Retirement

Spotlight On Solo Agers For Older Americans Month

When Older Americans Month (May) was established in 1963, only 17 million Americans had celebrated their 65th birthday. Today over 60 million of us can claim the distinction of being 65 or better. However, over 22 million older adults live alone and close to 30% of them have no children or other family support as they age. This is a category best known as “Solo Agers.”

Starting this year (2024), on May 15, Solo Agers will have their very own day, right in the middle of Older American’s month. SAVvy Day (Solo Agers Visibility Day) will acknowledge their status, raise awareness about their numbers, and educate others in the ways they can support the Solo Agers among their family members and friends.

The How and Why of Solo Aging

In the baby boom generation, over 18 percent of women did not bear children. That number is almost double what it had been in all previous generations. If you wonder why the childlessness rate doubled for the Baby Boom Generation, reflect on what was happening in the late 60s and early 70s: Boomer women were the first in the US to have access to reliable birth control (the pill) which was released to the public in 1964. And for the first time in history, they had the opportunity to choose career over motherhood without being considered a pariah.

In the 1970s, academic and career doors that had previously barred women from entry were opening wide: medicine, engineering, law, architecture, aviation, and many more. Millions of female Boomers took advantage of the opportunities that were presented. Along with the lessening of social pressure to have a family came freedom to stay single – or to divorce if a marriage wasn’t working. Beginning in those decades, many Boomer women chose career and freedom over marriage and family.

Facing a Scarcity of Caregivers

Another factor to consider is the sheer enormity of the Baby Boom cohort. As the Wall Street Journal reported in its 2018 article, “America is Running Out of Family Caregivers, Just When We Need Them Most,” for the aging Boomers, family members will be in shorter supply. The ratio of caregivers to care recipients has been falling. This slide in numbers is projected to continue for the next 40 years, and will eventually create an unprecedented need for senior housing and care. Solo Agers represent a large percentage of those who will need it.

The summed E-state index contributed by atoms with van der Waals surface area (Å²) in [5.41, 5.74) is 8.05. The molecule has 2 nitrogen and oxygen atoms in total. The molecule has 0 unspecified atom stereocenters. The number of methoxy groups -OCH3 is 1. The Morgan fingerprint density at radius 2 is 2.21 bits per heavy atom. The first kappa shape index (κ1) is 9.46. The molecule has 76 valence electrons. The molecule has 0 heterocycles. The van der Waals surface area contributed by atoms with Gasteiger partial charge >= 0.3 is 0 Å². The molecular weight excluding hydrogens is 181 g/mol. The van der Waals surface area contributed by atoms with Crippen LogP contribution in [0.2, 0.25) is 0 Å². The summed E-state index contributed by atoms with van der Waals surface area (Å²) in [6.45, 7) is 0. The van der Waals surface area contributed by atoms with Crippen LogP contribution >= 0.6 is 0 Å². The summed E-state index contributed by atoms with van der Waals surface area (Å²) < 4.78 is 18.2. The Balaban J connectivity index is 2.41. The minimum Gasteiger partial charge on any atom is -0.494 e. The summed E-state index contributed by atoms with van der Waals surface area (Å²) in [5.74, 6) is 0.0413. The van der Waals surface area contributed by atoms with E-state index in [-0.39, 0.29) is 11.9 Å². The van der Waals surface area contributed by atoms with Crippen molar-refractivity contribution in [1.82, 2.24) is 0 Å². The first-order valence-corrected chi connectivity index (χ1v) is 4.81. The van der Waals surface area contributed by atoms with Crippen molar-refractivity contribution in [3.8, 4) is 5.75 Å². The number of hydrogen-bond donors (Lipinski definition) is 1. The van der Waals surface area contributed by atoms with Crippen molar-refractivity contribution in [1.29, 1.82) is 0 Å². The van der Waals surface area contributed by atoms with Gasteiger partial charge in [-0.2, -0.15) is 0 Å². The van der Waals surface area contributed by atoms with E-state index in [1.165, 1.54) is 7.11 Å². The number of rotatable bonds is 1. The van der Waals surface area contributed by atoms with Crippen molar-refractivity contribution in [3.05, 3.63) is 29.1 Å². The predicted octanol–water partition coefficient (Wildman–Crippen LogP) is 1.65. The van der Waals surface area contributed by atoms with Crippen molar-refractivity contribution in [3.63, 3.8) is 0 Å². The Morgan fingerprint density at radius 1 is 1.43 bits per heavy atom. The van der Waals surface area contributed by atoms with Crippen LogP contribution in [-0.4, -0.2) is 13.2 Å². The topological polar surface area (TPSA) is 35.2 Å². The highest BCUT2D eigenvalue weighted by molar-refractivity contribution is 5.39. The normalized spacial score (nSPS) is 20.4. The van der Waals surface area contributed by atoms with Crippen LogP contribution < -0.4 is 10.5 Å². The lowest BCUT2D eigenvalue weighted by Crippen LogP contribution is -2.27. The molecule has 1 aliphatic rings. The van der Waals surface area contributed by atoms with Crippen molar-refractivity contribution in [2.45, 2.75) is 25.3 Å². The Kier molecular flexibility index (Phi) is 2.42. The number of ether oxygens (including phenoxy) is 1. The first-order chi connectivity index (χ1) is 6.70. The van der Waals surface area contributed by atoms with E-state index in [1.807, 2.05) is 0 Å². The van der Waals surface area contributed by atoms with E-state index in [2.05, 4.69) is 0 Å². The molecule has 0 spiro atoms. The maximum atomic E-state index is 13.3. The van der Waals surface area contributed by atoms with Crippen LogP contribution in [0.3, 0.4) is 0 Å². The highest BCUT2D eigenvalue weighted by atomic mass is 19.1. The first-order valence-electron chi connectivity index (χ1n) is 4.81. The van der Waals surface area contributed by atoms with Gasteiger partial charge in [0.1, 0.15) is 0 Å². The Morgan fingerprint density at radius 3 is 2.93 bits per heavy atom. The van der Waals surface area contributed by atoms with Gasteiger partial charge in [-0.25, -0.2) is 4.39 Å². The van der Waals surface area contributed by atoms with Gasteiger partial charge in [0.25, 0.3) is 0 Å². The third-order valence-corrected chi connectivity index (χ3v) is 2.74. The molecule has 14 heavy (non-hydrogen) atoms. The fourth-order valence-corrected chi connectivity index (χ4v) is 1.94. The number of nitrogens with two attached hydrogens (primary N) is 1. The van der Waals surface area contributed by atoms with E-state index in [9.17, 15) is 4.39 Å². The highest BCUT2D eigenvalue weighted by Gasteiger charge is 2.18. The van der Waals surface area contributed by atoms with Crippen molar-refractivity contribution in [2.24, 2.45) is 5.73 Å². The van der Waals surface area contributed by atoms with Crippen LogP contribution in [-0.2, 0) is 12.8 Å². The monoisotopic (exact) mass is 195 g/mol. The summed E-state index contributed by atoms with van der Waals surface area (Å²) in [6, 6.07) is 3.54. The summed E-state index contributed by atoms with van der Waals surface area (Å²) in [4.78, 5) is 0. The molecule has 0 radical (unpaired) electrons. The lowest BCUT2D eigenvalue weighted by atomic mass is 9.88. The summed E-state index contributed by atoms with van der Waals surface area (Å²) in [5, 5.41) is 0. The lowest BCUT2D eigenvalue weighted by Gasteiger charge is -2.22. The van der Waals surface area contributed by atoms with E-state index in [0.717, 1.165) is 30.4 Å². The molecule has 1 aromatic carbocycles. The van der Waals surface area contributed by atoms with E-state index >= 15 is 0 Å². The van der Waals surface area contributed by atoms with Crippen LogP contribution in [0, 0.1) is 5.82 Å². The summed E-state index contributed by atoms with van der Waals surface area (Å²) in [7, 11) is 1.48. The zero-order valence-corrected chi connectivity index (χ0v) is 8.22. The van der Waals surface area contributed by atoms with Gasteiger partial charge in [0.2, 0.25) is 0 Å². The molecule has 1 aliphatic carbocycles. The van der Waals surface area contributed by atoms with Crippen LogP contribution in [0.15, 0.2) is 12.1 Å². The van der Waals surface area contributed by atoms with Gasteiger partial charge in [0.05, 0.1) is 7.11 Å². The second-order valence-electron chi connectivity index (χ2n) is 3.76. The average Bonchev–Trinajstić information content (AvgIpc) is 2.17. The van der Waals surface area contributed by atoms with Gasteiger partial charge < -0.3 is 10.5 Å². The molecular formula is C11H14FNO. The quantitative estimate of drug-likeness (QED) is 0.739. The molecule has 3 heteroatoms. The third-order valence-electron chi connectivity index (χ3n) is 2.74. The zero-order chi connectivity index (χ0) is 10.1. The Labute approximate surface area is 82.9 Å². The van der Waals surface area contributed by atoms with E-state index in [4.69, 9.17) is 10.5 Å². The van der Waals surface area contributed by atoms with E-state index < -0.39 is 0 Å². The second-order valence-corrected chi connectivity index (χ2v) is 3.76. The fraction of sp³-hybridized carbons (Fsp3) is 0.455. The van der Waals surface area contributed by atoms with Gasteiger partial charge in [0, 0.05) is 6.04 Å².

Solo Agers have unique challenges and concerns. Anyone who has taken care of an aging parent in the final months or years of their life knows that it can be a full-time job. Figuring out how and where that kind of care will come from in their final days is a daunting task for most Solo Agers.

Family Diaspora

One big and relatively recent change in the makeup of American society is something I call the “family diaspora.” In previous generations, most children grew up and remained in the same town (or at least the same state) as their parents. They may have gone away to college, but they came home and settled somewhere near their family, friends, and all that they had known as youngsters. Today, adult children leave home in search of job opportunities, a different lifestyle, and/or an area where they can afford to live comfortably and build a nest egg. This is especially true among college-educated young adults, who may have met and partnered with someone from a different area of the country…or the world. The parents of children who live far away or who have been estranged from their offspring often feel like Solo Agers even though they have children.

Avoiding Loneliness and Isolation

Those who are married or live with a partner generally grow increasingly dependent on each other as they age, and when one partner passes on, the loneliness and isolation can increase dramatically. For the sake of safety, security, and wellbeing, Solo Agers need to plan for a time when they may not be able to hop in the car and drive to see a friend or attend their place of worship. There is no way of knowing who among Solo Agers will live long enough to risk isolation and loneliness and who will not, so planning for Solo Aging is a worthwhile pursuit for anyone who fits the profile.

With the increasing awareness of Solo Aging, help with planning can be found through a number of organizations around the country that are doing work similar to the SAVvy Day organizers. Additionally, many financial planners have special programs for Solo Agers. In addition, senior centers, area agencies on aging, and county offices of aging may provide guidance and resources.

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